On the day she disappeared, McPherson had gone to the beach with her secretary, Emma Schaffer, as she often did, to work on the text for her sermon and to relax. She asked Schaffer to check on some visuals for her sermon, swam from shore, and did not return. A search began. Looking for a story, reporters stormed the church parsonage, forcing McPherson’s daughter to hide in the basement while they ransacked closets and drawers. McPherson’s son, who had been boarding with church friends on a ranch near Winters, California, was rushed back to Los Angeles by the local sheriff to evade reporters. Reported sightings of McPherson around the country as well as a reward of twenty-five thousand dollars that was soon withdrawn, suggested that McPherson was alive. However, after a month, her mother held a memorial ceremony. In mid-June, more than one month after her disappearance, McPherson was found at a hospital in Douglas, Arizona. Her mother, daughter, and son went to Douglas and then brought her home, on June 26, to a crowd of tens of thousands of supporters.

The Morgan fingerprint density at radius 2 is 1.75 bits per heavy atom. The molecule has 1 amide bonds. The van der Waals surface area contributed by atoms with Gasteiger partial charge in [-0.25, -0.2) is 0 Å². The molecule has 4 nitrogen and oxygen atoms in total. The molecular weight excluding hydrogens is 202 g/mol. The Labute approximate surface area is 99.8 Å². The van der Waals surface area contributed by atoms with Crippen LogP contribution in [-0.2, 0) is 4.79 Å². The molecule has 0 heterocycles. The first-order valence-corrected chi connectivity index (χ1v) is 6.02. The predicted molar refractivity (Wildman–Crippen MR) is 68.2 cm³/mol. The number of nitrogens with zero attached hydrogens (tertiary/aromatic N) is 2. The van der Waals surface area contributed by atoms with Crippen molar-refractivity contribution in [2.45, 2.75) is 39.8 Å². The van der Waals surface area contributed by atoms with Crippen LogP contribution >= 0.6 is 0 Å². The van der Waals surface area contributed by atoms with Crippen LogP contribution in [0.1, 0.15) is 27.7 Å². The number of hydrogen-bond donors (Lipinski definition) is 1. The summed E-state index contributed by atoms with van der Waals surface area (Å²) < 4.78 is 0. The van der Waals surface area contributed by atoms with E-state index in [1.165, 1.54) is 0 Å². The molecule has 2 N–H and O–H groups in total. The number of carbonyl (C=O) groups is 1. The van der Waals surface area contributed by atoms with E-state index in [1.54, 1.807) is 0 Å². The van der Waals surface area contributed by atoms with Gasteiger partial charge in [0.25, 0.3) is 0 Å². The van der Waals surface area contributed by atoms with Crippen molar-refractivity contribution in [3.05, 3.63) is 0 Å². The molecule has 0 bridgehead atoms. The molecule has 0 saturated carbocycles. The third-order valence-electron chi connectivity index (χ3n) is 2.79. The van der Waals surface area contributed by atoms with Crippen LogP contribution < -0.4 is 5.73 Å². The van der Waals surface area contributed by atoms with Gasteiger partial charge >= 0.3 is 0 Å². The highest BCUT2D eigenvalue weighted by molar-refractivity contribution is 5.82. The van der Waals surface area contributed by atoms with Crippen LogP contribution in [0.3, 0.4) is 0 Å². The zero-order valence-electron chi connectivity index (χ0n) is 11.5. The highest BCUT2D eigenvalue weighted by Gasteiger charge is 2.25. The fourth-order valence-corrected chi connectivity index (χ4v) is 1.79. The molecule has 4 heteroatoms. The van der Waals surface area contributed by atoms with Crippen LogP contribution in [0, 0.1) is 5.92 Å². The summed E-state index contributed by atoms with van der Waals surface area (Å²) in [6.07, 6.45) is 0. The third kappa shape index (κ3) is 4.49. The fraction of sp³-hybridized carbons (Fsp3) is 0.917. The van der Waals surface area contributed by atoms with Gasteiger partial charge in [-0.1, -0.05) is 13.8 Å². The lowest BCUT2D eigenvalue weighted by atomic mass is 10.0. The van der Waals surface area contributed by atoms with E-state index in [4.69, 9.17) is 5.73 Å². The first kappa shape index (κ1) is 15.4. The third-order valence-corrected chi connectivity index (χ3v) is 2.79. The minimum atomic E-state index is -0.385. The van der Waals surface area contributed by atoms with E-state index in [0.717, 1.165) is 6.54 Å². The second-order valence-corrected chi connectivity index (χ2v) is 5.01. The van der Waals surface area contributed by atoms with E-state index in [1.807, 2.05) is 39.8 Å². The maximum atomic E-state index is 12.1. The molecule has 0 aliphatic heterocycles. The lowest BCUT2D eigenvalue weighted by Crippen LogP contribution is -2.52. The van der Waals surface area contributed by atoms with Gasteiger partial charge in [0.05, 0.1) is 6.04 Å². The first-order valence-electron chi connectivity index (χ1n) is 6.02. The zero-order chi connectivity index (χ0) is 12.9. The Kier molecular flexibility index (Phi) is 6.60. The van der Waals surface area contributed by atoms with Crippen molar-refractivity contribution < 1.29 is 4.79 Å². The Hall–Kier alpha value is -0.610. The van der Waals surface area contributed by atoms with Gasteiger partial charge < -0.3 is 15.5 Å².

McPherson explained that she had been lured to a car by pleas of help for a sick child. She claimed that when she got to the car she was abducted, drugged by three kidnappers, and eventually taken to a shack in Mexico, where she was bound and tortured (with a cigar burn to her hand). Left alone briefly, she cut her ties loose on the jagged edge of a tin can and then walked hours to Agua Prieta, Mexico, and later was taken to the Arizona hospital near the border. Her story was questioned first by the local sheriff, who stated that her appearance and physical condition did not indicate that she had just walked through a desert. Additionally, Ormiston reportedly had been seen with a mysterious woman. McPherson’s enemies saw an opportunity.